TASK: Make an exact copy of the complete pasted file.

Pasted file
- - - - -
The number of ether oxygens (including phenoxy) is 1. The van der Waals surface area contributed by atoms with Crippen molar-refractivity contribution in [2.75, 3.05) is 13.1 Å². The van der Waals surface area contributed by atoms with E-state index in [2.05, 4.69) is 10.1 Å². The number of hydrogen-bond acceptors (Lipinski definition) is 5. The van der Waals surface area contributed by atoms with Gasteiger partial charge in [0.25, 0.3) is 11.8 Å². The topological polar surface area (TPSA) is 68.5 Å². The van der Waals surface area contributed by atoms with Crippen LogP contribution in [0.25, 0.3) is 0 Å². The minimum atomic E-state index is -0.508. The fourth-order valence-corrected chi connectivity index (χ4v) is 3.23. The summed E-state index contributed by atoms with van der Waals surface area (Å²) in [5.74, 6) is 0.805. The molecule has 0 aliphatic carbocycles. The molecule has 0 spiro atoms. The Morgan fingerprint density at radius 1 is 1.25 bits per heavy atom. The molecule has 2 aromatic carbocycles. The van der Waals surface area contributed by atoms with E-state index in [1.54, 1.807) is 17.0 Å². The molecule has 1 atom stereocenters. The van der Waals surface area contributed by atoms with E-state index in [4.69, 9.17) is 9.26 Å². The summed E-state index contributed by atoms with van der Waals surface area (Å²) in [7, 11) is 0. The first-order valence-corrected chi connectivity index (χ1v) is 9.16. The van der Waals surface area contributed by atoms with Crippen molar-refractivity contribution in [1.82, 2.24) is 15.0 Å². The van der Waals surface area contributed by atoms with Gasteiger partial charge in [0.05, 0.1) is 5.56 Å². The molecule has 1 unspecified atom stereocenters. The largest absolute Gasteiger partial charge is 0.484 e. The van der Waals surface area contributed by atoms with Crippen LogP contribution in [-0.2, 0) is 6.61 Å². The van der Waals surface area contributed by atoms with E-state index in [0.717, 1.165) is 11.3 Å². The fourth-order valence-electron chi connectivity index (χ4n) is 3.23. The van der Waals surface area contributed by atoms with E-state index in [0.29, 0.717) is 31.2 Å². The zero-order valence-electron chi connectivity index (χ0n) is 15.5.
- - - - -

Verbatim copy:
The number of ether oxygens (including phenoxy) is 1. The van der Waals surface area contributed by atoms with Crippen molar-refractivity contribution in [2.75, 3.05) is 13.1 Å². The van der Waals surface area contributed by atoms with E-state index in [2.05, 4.69) is 10.1 Å². The number of hydrogen-bond acceptors (Lipinski definition) is 5. The van der Waals surface area contributed by atoms with Gasteiger partial charge in [0.25, 0.3) is 11.8 Å². The topological polar surface area (TPSA) is 68.5 Å². The van der Waals surface area contributed by atoms with Crippen LogP contribution in [0.25, 0.3) is 0 Å². The minimum atomic E-state index is -0.508. The fourth-order valence-corrected chi connectivity index (χ4v) is 3.23. The summed E-state index contributed by atoms with van der Waals surface area (Å²) in [5.74, 6) is 0.805. The molecule has 0 aliphatic carbocycles. The molecule has 0 spiro atoms. The Morgan fingerprint density at radius 1 is 1.25 bits per heavy atom. The molecule has 2 aromatic carbocycles. The van der Waals surface area contributed by atoms with E-state index in [1.54, 1.807) is 17.0 Å². The molecule has 1 atom stereocenters. The van der Waals surface area contributed by atoms with E-state index in [4.69, 9.17) is 9.26 Å². The summed E-state index contributed by atoms with van der Waals surface area (Å²) in [7, 11) is 0. The first-order valence-corrected chi connectivity index (χ1v) is 9.16. The van der Waals surface area contributed by atoms with Crippen molar-refractivity contribution in [1.82, 2.24) is 15.0 Å². The van der Waals surface area contributed by atoms with Gasteiger partial charge in [0.05, 0.1) is 5.56 Å². The molecule has 1 unspecified atom stereocenters. The largest absolute Gasteiger partial charge is 0.484 e. The van der Waals surface area contributed by atoms with Crippen LogP contribution in [-0.2, 0) is 6.61 Å². The van der Waals surface area contributed by atoms with E-state index in [0.717, 1.165) is 11.3 Å². The fourth-order valence-electron chi connectivity index (χ4n) is 3.23. The van der Waals surface area contributed by atoms with E-state index in [0.29, 0.717) is 31.2 Å². The zero-order valence-electron chi connectivity index (χ0n) is 15.5.